The odd thing is that while I’m not at all a fan of Discovery (or Picard, much), and these are shows which are largely defined by their serial nature, I do like Deep Space Nine a lot, mainly because it does have that big, overarching storyline running for most of its seven seasons. Am I just having another one of my little interludes of total inconsistency? I would like to think not. I think this is really a case of plot as opposed to meta-plot; in DS9, the meta-plot about the Dominion threat to the Alpha Quadrant powers is there from the middle of the second season, motoring along in the background, but most of the episodes are standalones without particular continuing threads. In the newer shows, pretty much everything runs from one episode to the next.

As it happens I was thinking about this just the other day, when I watched a couple more episodes of Enterprise. Why am I watching so much Enterprise late at night at the moment? Well, to be honest, under lockdown, I find myself watching reruns of the original series and TNG two or even three times a day on regular TV, while a run of Voyager recently concluded and my sense is that DS9 really demands a complete rewatch if you want to fully appreciate it it. Plus it seems that Enterprise still has a bit of a bad rep – our Voyager fan has never even watched it – and I can’t resist an underdog.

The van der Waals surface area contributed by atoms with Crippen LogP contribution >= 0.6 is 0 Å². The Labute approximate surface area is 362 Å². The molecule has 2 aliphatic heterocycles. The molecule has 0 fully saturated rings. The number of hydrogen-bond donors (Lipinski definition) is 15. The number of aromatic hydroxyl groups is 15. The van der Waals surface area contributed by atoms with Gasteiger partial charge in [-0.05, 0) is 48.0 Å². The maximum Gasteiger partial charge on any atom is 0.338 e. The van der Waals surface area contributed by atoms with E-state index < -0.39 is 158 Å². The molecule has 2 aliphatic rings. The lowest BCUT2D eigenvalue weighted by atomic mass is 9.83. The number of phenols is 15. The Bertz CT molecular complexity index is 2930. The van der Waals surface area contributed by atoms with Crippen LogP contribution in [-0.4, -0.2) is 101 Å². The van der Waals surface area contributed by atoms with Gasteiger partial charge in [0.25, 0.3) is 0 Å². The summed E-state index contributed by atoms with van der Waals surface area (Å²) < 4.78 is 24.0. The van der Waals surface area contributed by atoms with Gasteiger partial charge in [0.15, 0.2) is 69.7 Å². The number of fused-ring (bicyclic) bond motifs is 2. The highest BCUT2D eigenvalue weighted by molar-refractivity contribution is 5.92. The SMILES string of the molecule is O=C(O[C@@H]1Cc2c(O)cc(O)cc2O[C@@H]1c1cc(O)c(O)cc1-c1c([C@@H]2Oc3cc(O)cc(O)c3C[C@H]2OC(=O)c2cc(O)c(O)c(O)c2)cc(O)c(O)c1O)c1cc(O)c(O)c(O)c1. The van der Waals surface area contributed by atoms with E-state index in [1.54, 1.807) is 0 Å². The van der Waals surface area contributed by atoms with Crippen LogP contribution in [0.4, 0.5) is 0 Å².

The episodes I watched were Affliction and Divergence, from quite near the end of the show’s run. The story starts with the Enterprise returning to Earth for the launch of her sister ship, the Columbia, to which chief engineer Trip will be transferring for personal reasons. However, trouble is afoot, taking the form of genial Dr Phlox being kidnapped by persons unknown.

Well, naturally, Captain Archer won’t take this sort of thing lying down, and sets off in pursuit of the abductors (that old reliable Trek plot device, the Vulcan mind meld, gives them a clue as to the species responsible), but things are complicated by the fact that tactical officer Reed seems to have an agenda of his own. His initial reports that the Orion Syndicate may have been responsible starts to look very suspect when the ship is attacked by a Klingon vessel – although the Klingon boarding party is a decidedly odd one, the warriors in question lacking their bumpy heads and looking like nothing so much as members of a post-grunge rock band under a lot of fake tan…